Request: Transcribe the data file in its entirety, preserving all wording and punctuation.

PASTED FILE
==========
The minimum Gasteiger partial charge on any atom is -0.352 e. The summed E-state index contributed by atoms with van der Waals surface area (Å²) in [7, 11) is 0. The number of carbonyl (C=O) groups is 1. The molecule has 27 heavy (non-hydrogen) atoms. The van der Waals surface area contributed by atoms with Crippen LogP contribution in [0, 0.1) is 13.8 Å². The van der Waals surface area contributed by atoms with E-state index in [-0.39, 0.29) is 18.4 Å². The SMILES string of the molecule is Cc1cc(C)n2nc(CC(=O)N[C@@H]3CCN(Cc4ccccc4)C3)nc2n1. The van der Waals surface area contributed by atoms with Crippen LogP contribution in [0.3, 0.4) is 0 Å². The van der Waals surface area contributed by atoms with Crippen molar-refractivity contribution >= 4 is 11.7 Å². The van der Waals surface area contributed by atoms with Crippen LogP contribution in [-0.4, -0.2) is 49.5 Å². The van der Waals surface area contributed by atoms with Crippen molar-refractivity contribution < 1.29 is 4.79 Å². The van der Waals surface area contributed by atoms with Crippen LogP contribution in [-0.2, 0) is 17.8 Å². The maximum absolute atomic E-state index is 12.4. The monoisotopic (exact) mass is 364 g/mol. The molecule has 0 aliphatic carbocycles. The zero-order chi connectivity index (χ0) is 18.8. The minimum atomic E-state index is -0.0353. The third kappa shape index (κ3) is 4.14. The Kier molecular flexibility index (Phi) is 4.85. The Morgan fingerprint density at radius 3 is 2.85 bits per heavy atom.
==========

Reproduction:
The minimum Gasteiger partial charge on any atom is -0.352 e. The summed E-state index contributed by atoms with van der Waals surface area (Å²) in [7, 11) is 0. The number of carbonyl (C=O) groups is 1. The molecule has 27 heavy (non-hydrogen) atoms. The van der Waals surface area contributed by atoms with Crippen LogP contribution in [0, 0.1) is 13.8 Å². The van der Waals surface area contributed by atoms with E-state index in [-0.39, 0.29) is 18.4 Å². The SMILES string of the molecule is Cc1cc(C)n2nc(CC(=O)N[C@@H]3CCN(Cc4ccccc4)C3)nc2n1. The van der Waals surface area contributed by atoms with Crippen LogP contribution in [0.3, 0.4) is 0 Å². The van der Waals surface area contributed by atoms with Crippen molar-refractivity contribution >= 4 is 11.7 Å². The van der Waals surface area contributed by atoms with Crippen LogP contribution in [-0.4, -0.2) is 49.5 Å². The van der Waals surface area contributed by atoms with Crippen molar-refractivity contribution < 1.29 is 4.79 Å². The van der Waals surface area contributed by atoms with Crippen LogP contribution in [-0.2, 0) is 17.8 Å². The maximum absolute atomic E-state index is 12.4. The monoisotopic (exact) mass is 364 g/mol. The molecule has 0 aliphatic carbocycles. The zero-order chi connectivity index (χ0) is 18.8. The minimum atomic E-state index is -0.0353. The third kappa shape index (κ3) is 4.14. The Kier molecular flexibility index (Phi) is 4.85. The Morgan fingerprint density at radius 3 is 2.85 bits per heavy atom.